Following the flooding of the C&O Canal in the 1890s, Georgetown’s economy took a nose dive. Then, it became one of the city’s worst slums after World War I. Things started to turn around with the passing of Franklin Roosevelt’s New Deal, and the neighborhood became posh and popular once more while Senator John F. Kennedy lived there in the ’50s.
Now, Georgetown is known for its stately homes, shopping streets, and high-end restaurants. It’s a beautiful area to walk around! Now, here are the best things to see in Georgetown!
The Best Things to Do in Georgetown
1. Go kayaking on the Potomac
The Key Bridge Boathouse has kayaks, canoes, and paddleboards for rent. My friend and I kayaked on the Potomac on the 4th of July and had an amazing time. Remember to bring a water bottle with you, because kayaking is hard work! I also recommend storing your valuables inside a zip-top bag, just in case you fall in the water (or are an extremely messy paddler, like yours truly).
2. Relax in the Georgetown Waterfront Park
This park is packed during the warmer months. Walk along the river or take a seat near the water and soak up your daily dose of Vitamin D. This is the perfect place to rest your feet after exploring Georgetown. Or, get there early(ish) in the morning to have the place to yourself. The park is dotted with lush gardens and is incredibly peaceful in the mornings.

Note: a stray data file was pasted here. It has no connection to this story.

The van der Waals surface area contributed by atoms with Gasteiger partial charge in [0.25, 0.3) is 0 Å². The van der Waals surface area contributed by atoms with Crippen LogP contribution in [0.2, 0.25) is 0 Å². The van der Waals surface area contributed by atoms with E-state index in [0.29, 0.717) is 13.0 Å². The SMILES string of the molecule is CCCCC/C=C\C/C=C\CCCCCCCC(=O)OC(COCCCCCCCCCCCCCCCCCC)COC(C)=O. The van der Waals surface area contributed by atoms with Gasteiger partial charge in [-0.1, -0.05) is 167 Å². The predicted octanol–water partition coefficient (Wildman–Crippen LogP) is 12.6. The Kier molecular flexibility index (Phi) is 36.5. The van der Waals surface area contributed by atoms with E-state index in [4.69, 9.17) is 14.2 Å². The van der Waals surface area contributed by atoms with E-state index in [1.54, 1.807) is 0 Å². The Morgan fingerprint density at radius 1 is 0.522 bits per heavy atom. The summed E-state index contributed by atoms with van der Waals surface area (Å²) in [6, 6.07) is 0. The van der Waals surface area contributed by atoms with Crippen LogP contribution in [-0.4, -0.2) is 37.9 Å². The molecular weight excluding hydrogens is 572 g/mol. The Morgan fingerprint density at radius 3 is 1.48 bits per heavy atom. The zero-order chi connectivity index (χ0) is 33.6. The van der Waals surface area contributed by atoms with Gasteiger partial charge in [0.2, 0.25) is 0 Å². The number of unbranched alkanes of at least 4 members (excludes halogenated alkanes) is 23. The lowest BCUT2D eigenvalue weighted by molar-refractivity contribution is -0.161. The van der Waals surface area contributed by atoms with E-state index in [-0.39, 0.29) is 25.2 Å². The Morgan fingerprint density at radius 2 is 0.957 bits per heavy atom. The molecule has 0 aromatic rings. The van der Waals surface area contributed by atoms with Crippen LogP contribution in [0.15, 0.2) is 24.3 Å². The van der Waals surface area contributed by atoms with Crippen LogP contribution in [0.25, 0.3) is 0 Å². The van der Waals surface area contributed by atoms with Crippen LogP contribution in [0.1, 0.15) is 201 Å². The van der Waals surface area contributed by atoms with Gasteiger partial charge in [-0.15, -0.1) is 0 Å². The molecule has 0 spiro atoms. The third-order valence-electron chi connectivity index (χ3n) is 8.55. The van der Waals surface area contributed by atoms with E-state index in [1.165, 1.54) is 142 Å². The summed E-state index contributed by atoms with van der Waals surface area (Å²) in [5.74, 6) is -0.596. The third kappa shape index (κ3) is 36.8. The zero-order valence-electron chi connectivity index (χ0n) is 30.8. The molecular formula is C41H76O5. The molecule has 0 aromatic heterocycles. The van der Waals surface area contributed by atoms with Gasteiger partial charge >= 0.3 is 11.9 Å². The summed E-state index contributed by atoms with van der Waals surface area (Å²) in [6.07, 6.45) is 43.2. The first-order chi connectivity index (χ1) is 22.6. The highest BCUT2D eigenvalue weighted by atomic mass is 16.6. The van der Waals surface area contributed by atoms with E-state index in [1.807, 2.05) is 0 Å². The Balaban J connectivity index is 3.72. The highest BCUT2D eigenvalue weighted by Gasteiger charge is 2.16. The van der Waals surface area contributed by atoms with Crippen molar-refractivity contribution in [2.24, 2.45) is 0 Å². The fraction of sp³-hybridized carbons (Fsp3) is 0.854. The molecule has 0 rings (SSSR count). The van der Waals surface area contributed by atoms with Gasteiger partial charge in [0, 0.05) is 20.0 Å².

3. Walk the Key Bridge
Key Bridge connects Arlington and Georgetown. There’s not much to see on the other side of the river, but the walk across the bridge has some beautiful views of the Potomac and Georgetown University. You can also bike across the bridge, but be mindful of the pedestrians!
4. Walk the C&O Canal
Georgetown used to be a major trade hub, and the C&O canal was a 184.5-mile trade route that was used until the 1920s. Obviously, you can only see a small stretch of the canal in Georgetown, but it’s definitely worth exploring as it’s quite lovely!
5. Visit Tudor Place Historic House & Gardens
From 1805 to 1983, Tudor Place was home to the descendants of Martha Washington. The Federal-style mansion sits on 5 1/2 acres of land in the middle of Georgetown, and visitors can now take a guided tour of the home to learn more about the family and the history of Washington DC. The garden, although on the smaller side, is also worth exploring as much of the landscaping is the same as it was when the house was built!
6. Explore Georgetown University
Georgetown University’s campus is absolutely stunning. The university was founded in 1789, and is next to the main shopping area in Georgetown. Take half an hour or so to explore the main area of campus. Note that you can’t go into any of the buildings, but they’re still worth admiring from afar.